In the staid world of South Korean politics, a 36-year-old entrepreneur with no experience in public office is a highly unconventional choice to head up a major party, yet that is who the conservative opposition People Power Party chose as its leader at its convention earlier this month. Lee Jun-seok entered the race as an underdog but went on to best four well-established rivals, including two veteran lawmakers, and become the youngest-ever leader of a mainstream political party in the history of South Korean democracy.
Lee takes the PPP’s helm at a pivotal time, as the party gears up for the March 2022 presidential election. Incumbent President Moon Jae-in and his progressive Democratic Party have faced a political backlash in recent months, mainly from young South Korean voters in their 20s and 30s. Much of their discontent is fueled by skyrocketing housing prices and an economic playing field that seems tilted against them. Apartment prices in Seoul have spiked 60 percent since Moon took office in 2017, one of the fastest rates in the world. And nearly one-quarter of South Korean youth in the labor force are unemployed or underemployed, compared to the overall rate of 13.5 percent.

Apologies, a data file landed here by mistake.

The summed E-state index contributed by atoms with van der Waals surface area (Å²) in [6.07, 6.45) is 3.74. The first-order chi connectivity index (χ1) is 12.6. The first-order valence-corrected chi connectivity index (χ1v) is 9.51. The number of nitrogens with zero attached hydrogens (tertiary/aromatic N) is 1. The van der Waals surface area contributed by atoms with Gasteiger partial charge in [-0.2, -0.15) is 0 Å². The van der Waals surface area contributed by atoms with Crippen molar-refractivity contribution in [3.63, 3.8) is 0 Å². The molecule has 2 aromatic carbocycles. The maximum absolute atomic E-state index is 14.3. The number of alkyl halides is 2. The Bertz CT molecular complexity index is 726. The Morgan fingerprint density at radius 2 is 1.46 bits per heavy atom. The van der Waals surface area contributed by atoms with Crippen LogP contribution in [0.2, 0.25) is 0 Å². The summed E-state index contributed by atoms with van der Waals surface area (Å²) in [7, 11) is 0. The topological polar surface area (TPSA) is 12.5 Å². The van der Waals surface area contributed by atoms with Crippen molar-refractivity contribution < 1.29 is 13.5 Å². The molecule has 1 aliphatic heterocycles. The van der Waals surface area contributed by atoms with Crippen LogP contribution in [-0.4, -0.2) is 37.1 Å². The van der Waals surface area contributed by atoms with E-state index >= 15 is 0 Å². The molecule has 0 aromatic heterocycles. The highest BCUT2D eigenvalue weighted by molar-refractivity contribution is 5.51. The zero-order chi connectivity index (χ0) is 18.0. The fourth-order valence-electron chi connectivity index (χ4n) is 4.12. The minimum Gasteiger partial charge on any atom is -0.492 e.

Moon and his fellow Democrats are also still dealing with the fallout from a sweeping insider land-trading scandal that became public in March, in which 10 officials from the Korea Land and Housing Corporation are suspected of using privileged information to profit from government housing programs. The incident sparked an investigation by the country’s anti-corruption commission into illegal land speculation, which has so far implicated 12 ruling-party lawmakers. A recent Gallup Korea poll put Moon’s approval rating at 38 percent, down from a high of 71 percent in May 2020, while the PPP’s approval rating climbed to 30 percent, its highest since 2016.